Monday, March 19, 2012

Tuesday Poem--Statue of a Couple by Czesław Miłosz


I seem to be so in love with Miłosz these days, I can't help but keep posting. This poem moved me almost to tears when I first read it twenty years ago, and I haven't forgotten a bit of it.


STATUE OF A COUPLE
Your hand, my wonder, is now icy cold.
The purest light of the celestial dome
has burned me through. And now, we are
as still still plains lying in darkness,
as two black banks of a frozen stream
in the chasm of the world.
Our hair combed back is carved in wood,
the moon walks over our ebony shoulders.
A distant cockcrow, the night goes by, silent.
Rich is the rime of love, withered the dowry.
Where are you, living in what depths of time,
love, stepping down into what waters,
now, when the frost of our voiceless lips
does not fend off the divine fires?
In a forest of clouds, of foam, and of silver
we live, caressing lands under our feet.
And we are wielding the might of a dark scepter
to earn oblivion.
My love, your breast cut through by a chisel
knows nothing anymore of what it was.
Of clouds at dawn, of angers at daybreak,
of shadows in springtime it has no remembrance.
And you have led me, as once an angel led
Tobias, onto the rusty marshes of Lombardy.
But a day came when a sign frightened you,
a stigma of golden measure.
With a scream, with immobile fear in your thin hands
you fell into a pit that ashes lie over,
where neither northern firs nor Italian yews
could protect our ancient bed of lovers.
What was it, what is it, what will it be--
we filled the world with our cry and calling.
The dawn is back, the red moon set,
do we know now? In a heavy ship
A helmsman comes, throws a silken rope
and binds us tightly to each other,
then he pours on friends, once enemies,
a handful of snow.

7 comments:

  1. it is a stunning piece. thank you, dear melissa.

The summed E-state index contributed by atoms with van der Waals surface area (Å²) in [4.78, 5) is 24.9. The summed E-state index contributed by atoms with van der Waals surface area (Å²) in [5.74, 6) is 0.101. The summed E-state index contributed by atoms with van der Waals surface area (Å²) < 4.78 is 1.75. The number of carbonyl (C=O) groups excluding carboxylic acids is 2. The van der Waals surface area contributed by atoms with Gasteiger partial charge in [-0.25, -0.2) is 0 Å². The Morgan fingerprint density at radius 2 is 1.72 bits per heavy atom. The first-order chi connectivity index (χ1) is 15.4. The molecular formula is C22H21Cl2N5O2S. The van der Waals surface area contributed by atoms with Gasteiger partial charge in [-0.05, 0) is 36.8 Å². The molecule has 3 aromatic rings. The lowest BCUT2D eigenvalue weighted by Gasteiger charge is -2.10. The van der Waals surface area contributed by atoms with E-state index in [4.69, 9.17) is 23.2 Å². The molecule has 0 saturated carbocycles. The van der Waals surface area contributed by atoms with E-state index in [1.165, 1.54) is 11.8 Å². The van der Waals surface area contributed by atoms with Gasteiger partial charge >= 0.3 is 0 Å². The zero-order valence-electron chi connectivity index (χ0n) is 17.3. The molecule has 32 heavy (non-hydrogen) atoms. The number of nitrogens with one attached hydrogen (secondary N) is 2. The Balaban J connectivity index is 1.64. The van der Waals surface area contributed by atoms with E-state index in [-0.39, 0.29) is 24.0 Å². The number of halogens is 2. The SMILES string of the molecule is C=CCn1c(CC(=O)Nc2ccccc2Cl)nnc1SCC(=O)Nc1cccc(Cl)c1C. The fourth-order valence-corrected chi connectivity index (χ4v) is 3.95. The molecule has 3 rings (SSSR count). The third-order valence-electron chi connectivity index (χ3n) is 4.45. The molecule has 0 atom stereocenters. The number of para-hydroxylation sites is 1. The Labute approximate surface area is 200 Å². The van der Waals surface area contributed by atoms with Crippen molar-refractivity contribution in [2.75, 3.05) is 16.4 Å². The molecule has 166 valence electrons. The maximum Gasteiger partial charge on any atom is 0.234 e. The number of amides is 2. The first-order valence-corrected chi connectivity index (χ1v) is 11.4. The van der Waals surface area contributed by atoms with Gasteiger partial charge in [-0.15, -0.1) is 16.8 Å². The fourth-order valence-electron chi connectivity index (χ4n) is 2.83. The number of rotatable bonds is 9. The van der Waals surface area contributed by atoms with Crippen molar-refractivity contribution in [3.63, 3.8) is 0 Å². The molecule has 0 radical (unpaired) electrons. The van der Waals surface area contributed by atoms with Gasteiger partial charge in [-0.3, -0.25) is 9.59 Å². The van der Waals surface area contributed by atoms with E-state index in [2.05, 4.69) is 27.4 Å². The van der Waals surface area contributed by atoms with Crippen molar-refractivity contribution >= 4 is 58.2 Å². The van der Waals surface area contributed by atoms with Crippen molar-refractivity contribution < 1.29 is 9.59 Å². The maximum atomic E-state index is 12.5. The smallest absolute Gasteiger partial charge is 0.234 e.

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  2. Something about that line "we filled the world with our cry and calling." really 'caught' me ...

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  3. I'm in love with Milosz, too, Melissa. Thankfully there's enough of him to go round the many of us who are. . .

    It's the closing stanza of this poem that leads me back to the beginning to read it again, and again - something about the heavy ship and the silken rope. . .

    "In a heavy ship
    A helmsman comes, throws a silken rope
    and binds us tightly to each other,
    then he pours on friends, once enemies,
    a handful of snow."

    Thanks, M.
    L, C xo

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  4. Angella, yes, it is stunning. I'm so glad you felt it that way.

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  5. Yes, Helen, that's a lovely line. The one that slays me is, "And you have led me, as once an angel led/Tobias, onto the rusty marshes of Lombardy." Who know why one or two lines nestle like a barb in the heart? So many of Milosz's lines are memorable, merciless, merciful.

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  6. Yes, Claire, the ending returns us to the beginning, and the final stanza is so beautiful. xo

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  7. Speechless. Or, breathless. I cannot highlight a line and say that's the one. It's too remarkable, every word, precious.

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